More important is what was completely omitted from the article. Left out was any mention of the fact that throughout the history of the conflict, including the era before the West Bank came under Israeli control in 1967 or the birth of the State of Israel, Palestinian Arabs have repeatedly rejected any compromise that would countenance a Jewish state of any sort — even if it also meant an independent state for them.
Various proposals for partitioning the British Mandate for Palestine were put forward during that era, and each one was rejected by both the local Arab leadership and the rest of the Muslim world. That included the 1947 UN partition plan that proposed two states, including a tiny Jewish one that didn’t include any part of Jerusalem. Instead, they chose a war that led to hundreds of thousands of Arabs fleeing their homes in the vain hope that they would return once the Jews were driven out.
Nor was there much noise about creating an independent Palestinian state from 1949 to 1967, when Egypt controlled Gaza and Jordan illegally occupied Judea, Samaria, and the Old City of Jerusalem.
But if that’s still too much ancient history for the Palestinians — or the reporters and editors at the Times — how is it that the events of the last 20 years escaped their attention?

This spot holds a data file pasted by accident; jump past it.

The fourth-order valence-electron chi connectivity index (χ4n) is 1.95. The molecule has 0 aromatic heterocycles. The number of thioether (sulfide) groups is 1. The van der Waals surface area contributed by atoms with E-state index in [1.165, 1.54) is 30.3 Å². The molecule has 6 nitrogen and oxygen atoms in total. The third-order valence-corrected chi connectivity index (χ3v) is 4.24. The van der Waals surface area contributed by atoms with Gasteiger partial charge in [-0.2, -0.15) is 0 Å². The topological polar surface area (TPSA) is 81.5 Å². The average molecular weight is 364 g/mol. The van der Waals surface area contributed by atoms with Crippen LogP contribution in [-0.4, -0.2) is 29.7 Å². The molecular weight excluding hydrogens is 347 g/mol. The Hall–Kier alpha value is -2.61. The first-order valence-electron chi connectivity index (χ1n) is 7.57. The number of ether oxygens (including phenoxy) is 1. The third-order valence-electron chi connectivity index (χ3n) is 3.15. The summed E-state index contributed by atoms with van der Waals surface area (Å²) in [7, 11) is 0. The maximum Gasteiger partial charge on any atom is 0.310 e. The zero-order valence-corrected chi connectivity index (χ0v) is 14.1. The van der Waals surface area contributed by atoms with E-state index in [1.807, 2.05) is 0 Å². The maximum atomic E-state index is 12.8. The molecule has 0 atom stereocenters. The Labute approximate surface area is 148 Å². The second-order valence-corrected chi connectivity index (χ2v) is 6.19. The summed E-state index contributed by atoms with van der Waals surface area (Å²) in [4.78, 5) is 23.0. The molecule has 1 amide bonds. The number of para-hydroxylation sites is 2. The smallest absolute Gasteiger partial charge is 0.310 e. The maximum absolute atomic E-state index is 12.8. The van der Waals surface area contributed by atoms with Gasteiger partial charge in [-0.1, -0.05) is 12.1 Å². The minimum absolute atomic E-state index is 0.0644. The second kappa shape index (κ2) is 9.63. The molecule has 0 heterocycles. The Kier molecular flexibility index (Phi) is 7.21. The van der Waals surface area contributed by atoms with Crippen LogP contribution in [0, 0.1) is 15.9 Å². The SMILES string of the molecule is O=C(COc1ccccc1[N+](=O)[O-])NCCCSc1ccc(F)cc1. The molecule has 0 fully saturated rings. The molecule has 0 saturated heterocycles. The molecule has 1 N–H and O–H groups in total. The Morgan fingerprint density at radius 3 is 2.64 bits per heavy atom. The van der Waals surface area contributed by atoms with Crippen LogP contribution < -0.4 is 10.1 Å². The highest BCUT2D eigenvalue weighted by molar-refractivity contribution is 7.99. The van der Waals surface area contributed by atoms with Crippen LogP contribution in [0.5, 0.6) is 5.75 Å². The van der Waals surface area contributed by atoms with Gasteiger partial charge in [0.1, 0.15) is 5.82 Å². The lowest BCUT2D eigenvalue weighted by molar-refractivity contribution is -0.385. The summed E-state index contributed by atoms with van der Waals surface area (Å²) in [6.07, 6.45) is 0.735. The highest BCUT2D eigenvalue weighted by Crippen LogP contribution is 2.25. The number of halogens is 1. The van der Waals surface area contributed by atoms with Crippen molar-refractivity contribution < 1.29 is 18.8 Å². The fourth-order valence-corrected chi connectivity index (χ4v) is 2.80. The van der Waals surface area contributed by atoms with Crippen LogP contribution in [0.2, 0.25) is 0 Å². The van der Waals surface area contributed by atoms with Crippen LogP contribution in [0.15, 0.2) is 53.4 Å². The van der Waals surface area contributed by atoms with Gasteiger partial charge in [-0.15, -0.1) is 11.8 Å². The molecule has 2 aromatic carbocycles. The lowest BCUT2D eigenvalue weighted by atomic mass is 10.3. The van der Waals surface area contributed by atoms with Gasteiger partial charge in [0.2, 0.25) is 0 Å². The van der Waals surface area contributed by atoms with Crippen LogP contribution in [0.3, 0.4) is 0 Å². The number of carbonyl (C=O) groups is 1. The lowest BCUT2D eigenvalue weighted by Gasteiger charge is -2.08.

Former Israeli Prime Minister Ehud Barak and President Bill Clinton offered PA head Yasser Arafat an independent Palestinian state in Gaza, almost all of the West Bank, and a share of Jerusalem at Camp David in 2000. Arafat said no to that offer and to an even more generous one, responding with a terrorist war of attrition known as the Second Intifada. His successor, Mahmoud Abbas, rejected an even sweeter deal in 2008, and refused to negotiate seriously over statehood during the eight years when President Barack Obama was hammering Israel and tilting the diplomatic playing field in the Palestinians’ direction.
It’s encouraging that at least some Palestinians are willing to be quoted as wanting to “choose peace.” But doing so requires more than acknowledging the truth about the moral bankruptcy of the Fatah-ruled PA or the Islamists of Hamas who rule Gaza. It requires a willingness to admit to the legitimacy of a Jewish state and giving up a sense of national identity that has, to date, been inextricably tied to a century-old war on Zionism and the Jews.
Palestinians need to accept that Israel will never be conquered by terrorism or diplomacy, and that a one-state solution in which they could hope to transform it into another Arab-majority state is a non-starter. They also need to accept that there will be no mass eviction of hundreds of thousands of Jews from Jerusalem or the settlements. If they were to do that, then Palestinian statehood might be possible. However, if they can’t change their leaders or the policies that have left them in this current state of limbo, then they have no one to blame but themselves, in addition to an international foreign-policy establishment that is just as willing to ignore historical facts as The New York Times.
Jonathan S. Tobin is editor in chief of JNS—Jewish News Syndicate. Follow him on Twitter @jonathans_tobin.